Wylie was also active in writing detective and mystery novelettes for a variety of magazines. Five of them were collected in 2010 as Ten Thousand Blunt Instruments and Other Mysteries, published by Crippen & Landru in its "Lost Classics" series and edited by Bill Pronzini.

An article Wylie wrote in 1951 in The Saturday Evening Post entitled "Anyone Can Raise Orchids" led to the popularization of this hobby—not just the rich, but gardeners of every economic level began experimenting with orchids.[9]

Wylie's final works dealt with the potentially catastrophic effects of pollution and climate change. Notably, Wylie wrote "L.A. 2017", a 1971 episode of the television series The Name of the Game. The series was normally a contemporary drama; however, in this unique science fiction episode, the lead character awakens in a science-fiction dystopia, centered on a psychiatric/fascist government overseeing the underground-sheltered remnants of humanity, the aftermath of an environmental (pollution) catastrophe. The 90-minute episode was directed by Steven Spielberg, and featured Gene Barry, Barry Sullivan, Edmond O'Brien, Severn Darden and Sharon Farrell. Wylie wrote a near-simultaneous novelization of the story as Los Angeles: A.D. 2017.

Wylie's final novel, The End of the Dream, was published posthumously in 1972 and foresees a dark future where America slides into ecological catastrophe.

Philip Wylie, and now the Philip Wylie estate, is represented by Harold Ober Associates.[10]

Personal life[edit]

Wylie married Sally Ondek, and had one child, Karen. After divorcing his first wife, he married Frederica Ballard, who was born and raised in Rushford, New York; they are both buried in Rushford.[11]

Wylie's daughter, Karen Pryor, is an author who became the inventor of animal "clicker" training; she was the wife of Taylor Alderdyce Pryor, a Marine helicopter pilot who became a Hawaii state senator and a co-founder of Sea Life Park and Oceanic Institute in Hawaii, of which his wife served as director. She later married Jon Lindbergh, Charles Lindbergh's son.[12]

Wylie's niece Janice Wylie, the daughter of his brother Max Wylie, was murdered, along with her roommate Emily Hoffert, in New York in August 1963 in what became known as the "Career Girls murders" case.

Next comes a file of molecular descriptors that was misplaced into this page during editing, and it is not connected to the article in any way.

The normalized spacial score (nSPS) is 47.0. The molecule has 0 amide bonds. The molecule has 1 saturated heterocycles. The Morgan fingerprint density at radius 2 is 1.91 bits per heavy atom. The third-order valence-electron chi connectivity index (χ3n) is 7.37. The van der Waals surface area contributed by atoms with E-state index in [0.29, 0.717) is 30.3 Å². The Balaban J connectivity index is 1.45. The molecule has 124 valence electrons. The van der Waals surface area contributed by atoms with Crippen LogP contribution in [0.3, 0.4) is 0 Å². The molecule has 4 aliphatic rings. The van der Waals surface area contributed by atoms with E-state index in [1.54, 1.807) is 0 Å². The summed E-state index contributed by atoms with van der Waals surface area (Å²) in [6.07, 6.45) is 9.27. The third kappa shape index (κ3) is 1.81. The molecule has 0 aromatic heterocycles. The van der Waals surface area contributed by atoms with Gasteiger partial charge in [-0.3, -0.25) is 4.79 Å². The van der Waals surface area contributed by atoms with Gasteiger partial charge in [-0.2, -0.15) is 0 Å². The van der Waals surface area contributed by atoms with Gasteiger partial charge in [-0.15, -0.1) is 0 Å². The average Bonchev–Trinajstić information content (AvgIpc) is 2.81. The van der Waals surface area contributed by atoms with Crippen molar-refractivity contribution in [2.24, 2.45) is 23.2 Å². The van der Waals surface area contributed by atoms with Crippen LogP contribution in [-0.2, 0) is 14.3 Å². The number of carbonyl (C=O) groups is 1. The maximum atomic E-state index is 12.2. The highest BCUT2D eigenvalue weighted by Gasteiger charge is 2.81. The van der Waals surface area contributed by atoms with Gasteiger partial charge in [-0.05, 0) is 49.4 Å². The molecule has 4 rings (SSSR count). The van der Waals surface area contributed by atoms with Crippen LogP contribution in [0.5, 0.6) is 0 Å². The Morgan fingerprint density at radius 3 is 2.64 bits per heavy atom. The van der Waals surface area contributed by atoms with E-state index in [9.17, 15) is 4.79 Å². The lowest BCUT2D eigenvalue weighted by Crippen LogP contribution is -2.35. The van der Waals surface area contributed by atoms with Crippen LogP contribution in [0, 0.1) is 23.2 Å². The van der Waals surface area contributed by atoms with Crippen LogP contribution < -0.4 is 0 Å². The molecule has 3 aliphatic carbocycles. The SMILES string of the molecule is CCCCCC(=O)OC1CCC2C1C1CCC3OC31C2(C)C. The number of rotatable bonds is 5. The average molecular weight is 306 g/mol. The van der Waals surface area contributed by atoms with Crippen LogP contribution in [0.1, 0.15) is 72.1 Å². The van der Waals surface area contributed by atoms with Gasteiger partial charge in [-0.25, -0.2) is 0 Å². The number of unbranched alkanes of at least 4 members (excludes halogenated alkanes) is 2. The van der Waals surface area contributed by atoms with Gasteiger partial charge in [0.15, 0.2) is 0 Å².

Wylie died from a heart attack on October 25, 1971, in Miami.[13] Some of his papers, writings, and other possessions are in the Department of Rare Books and Special Collections at Princeton University Library.[14]



  • Heavy Laden (1928)
  • Babes and Sucklings (1929)
  • Gladiator (New York, Alfred A. Knopf, 1930)
  • The Murderer Invisible (1931)
  • Footprint of Cinderella (1931)
  • The Savage Gentleman (New York, Farrar & Rinehart, 1932)
  • When Worlds Collide (1933) (with Edwin Balmer) – Earth is destroyed in a collision with the rogue planet Bronson Alpha, with about a year of warning enabling a small group of survivors to build a spacecraft and escape to the rogue planet's moon, Bronson Beta. Filmed, with major changes to the story, as When Worlds Collide (1951).
  • After Worlds Collide (1934) (with Edwin Balmer) – Continues the story of When Worlds Collide, with both exploration of Bronson Beta and conflict with other groups of survivors.
  • The Golden Hoard (1934)
  • Finnley Wren (1934)
  • Too Much of Everything (1936)
  • An April Afternoon (1938)[15][16]
  • The Other Horseman (1942)
  • Corpses at Indian Stones (1943)
  • Night Unto Night (1944), filmed in 1949, starring Ronald Reagan
  • Opus 21 (1949)
  • The Disappearance (1951) – An unexplained cosmic "blink" splits humanity along gender lines into two divergent timelines: from the men's perspective, all the women disappear and from the women's, all men vanish. The novel explores issues of gender role and sexual identity. It depicts an empowered condition for liberated women and a dystopia of an all-male world. Wylie's setting allows him to investigate the role of homosexuality in situations where no gender alternative exists.